I'm pretty sure that the four congregations that were dual rostered with ELCA and LCMS had that before the ELCA was formed. As I stated before, they were grandfathered in -- and we had no problems with that. As far as I know, no congregations had unilaterally decided to become dual rostered under Sec. Alman's watch. He did not have to rule on the issue of a congregation taking steps to join another Lutheran denomination while remaining ELCA.
"The church ... had made us like ill-taught piano students; we play our songs, but we never really hear them, because our main concern is not to make music, but but to avoid some flub that will get us in dutch." [Robert Capon, _Between Noon and Three_, p. 148]

Brian Stoffregen

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Re: Estranged members sue ELCA-LCMC congregation
« Reply #303 on: February 02, 2012, 12:47:44 AM »
Why are you insisting on applying your denominational rules and paradigms to all other denominational arrangements? Are you not aware that the Lutheran confessions are open to more than one way of viewing such "man-made" arrangements and rites?


Because the actions in question -- an ELCA congregation becoming rostered with additional denominations -- involve my denomination.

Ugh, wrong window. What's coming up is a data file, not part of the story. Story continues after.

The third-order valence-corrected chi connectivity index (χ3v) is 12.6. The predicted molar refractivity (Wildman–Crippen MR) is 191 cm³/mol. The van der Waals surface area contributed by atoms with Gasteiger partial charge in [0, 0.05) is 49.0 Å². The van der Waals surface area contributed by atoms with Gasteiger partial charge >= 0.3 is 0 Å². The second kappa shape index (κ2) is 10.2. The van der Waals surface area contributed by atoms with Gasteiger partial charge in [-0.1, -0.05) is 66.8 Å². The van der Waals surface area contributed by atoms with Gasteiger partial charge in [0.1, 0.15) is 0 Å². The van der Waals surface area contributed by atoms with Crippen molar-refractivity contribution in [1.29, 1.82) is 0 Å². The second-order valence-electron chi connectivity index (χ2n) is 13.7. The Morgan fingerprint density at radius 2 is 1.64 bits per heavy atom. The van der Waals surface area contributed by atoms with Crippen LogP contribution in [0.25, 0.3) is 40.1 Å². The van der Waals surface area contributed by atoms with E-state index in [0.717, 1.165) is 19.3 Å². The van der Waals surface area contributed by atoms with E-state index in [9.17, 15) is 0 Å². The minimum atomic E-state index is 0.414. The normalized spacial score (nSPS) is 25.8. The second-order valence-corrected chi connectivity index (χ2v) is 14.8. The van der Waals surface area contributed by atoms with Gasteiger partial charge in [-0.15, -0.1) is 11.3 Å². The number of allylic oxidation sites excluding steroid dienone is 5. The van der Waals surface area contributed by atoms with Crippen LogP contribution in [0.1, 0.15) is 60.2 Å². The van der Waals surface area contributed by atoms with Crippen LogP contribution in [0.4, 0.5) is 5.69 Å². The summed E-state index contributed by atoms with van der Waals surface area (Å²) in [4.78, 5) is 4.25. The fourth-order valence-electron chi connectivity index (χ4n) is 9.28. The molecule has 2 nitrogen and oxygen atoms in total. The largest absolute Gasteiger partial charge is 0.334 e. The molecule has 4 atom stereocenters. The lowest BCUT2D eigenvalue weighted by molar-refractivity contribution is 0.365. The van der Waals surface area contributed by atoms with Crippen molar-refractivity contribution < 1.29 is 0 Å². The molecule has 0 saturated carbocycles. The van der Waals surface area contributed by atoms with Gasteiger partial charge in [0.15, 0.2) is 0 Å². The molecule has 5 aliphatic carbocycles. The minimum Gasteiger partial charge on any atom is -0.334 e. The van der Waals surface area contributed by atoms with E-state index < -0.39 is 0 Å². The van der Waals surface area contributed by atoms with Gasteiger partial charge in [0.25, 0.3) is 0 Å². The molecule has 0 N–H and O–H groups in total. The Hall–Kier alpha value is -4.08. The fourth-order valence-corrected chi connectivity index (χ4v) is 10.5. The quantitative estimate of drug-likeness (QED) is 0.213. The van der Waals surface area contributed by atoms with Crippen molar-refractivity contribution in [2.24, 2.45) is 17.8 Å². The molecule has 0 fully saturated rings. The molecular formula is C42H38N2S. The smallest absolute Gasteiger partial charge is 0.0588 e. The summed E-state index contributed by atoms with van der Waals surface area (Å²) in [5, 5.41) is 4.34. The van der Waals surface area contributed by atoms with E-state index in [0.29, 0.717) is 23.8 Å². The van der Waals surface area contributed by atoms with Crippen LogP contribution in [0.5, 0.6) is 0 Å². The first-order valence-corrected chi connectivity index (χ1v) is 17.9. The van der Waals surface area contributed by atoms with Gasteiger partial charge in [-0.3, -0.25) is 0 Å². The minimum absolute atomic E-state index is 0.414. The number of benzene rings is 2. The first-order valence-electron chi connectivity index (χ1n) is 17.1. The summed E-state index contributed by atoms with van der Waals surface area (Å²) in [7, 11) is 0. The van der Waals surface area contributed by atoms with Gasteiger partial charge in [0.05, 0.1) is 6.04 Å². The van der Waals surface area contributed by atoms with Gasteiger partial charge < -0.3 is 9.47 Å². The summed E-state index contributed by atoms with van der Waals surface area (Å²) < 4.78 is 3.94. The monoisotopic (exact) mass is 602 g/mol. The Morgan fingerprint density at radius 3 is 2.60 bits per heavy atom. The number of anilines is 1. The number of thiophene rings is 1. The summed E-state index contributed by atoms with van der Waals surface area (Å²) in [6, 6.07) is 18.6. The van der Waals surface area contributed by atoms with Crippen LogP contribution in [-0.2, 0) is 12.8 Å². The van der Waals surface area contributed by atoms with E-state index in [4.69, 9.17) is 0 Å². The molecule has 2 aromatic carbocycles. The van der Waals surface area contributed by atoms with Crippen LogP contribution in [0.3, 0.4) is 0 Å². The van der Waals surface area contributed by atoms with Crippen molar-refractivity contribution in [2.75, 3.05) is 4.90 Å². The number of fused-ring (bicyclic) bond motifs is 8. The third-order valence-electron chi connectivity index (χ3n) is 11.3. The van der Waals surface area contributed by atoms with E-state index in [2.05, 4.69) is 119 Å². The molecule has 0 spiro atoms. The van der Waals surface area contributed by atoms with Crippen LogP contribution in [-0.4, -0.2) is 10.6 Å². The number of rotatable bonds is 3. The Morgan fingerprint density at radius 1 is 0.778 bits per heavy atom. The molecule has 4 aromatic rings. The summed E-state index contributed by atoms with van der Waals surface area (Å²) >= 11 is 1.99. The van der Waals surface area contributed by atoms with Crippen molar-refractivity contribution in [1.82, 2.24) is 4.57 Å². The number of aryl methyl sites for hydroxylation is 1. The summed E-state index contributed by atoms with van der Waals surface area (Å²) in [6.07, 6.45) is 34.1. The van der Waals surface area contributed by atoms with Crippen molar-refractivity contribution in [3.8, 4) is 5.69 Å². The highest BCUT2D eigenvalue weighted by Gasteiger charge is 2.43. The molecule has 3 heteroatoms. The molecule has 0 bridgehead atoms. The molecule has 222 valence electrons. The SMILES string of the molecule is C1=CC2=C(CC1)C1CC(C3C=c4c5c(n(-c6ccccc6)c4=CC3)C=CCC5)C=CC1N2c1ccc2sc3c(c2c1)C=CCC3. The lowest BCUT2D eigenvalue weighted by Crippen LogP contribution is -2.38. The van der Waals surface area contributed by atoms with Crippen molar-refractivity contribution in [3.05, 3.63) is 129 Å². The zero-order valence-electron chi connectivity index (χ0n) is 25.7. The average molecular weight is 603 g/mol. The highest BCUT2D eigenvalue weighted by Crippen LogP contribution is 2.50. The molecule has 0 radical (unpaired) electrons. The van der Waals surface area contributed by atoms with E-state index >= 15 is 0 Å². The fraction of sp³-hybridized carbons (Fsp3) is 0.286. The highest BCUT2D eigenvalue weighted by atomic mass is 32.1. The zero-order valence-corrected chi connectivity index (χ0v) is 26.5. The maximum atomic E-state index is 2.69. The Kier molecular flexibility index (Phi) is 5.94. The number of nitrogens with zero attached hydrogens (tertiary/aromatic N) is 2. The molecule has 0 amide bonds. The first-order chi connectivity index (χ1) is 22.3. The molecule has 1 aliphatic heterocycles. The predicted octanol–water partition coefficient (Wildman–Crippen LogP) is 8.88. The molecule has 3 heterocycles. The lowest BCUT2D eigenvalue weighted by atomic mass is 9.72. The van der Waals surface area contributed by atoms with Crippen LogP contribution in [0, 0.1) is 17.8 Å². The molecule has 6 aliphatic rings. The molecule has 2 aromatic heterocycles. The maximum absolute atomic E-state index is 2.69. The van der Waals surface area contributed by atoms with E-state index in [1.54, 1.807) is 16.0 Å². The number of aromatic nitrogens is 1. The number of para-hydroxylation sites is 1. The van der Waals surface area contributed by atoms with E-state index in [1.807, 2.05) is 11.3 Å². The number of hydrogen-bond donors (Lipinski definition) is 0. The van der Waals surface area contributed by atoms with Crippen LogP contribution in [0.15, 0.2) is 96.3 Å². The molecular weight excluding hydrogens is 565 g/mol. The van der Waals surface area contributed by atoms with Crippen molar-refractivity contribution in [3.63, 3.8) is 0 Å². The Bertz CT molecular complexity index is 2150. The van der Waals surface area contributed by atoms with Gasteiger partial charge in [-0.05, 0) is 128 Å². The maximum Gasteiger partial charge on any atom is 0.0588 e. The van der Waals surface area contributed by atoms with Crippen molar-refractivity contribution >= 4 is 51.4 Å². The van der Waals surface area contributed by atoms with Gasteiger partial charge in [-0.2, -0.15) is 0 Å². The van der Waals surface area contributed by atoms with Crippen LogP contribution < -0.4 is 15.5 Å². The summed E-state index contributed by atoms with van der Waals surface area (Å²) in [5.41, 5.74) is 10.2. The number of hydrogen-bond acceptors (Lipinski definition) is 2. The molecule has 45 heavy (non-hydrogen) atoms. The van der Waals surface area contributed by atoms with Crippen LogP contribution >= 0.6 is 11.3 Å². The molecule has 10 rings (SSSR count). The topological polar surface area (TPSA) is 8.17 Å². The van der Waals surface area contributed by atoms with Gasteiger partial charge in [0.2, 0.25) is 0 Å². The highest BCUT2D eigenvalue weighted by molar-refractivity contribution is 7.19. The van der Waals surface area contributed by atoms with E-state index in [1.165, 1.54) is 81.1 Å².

You haven't answered the question why your congregation and/or you would want to be rostered with multiple denominations?


I also wonder: if the denominations are so similar that you and/or your congregation can be rostered with them -- why don't they come together as one?

This attitude is probably one of the fears that TAALC had in establishing altar and pulpit fellowship with the LCMS.  That someone would propose that its under 100 congregations be absorbed into the LCMS.


But would a congregation be allowed to be rostered as both TAALC and LCMS?
"The church ... had made us like ill-taught piano students; we play our songs, but we never really hear them, because our main concern is not to make music, but but to avoid some flub that will get us in dutch." [Robert Capon, _Between Noon and Three_, p. 148]

Brian Stoffregen

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Re: Estranged members sue ELCA-LCMC congregation
« Reply #304 on: February 02, 2012, 12:55:36 AM »
And I ask again the question which no one has ever answered.
Why do you want to belong to two denominations?
The people in the congregations joining LCMC and NALC have clearly expressed their disagreements with the ELCA, disagreements so strong that they want to leave the discipline and policies of the ELCA.
I say:
O.k. I understand. So go. Please go. Go now.
Gather the votes in your congregation, go through the process and leave the ELCA. Hundreds have done this. I approve of this.
If you can't get the votes to leave, then leave as individuals. It is certainly possible to find a congregation nearby that doesn't ordain partnered gays or lesbians or snuggle with heretic Presbyterians or Episcopalians.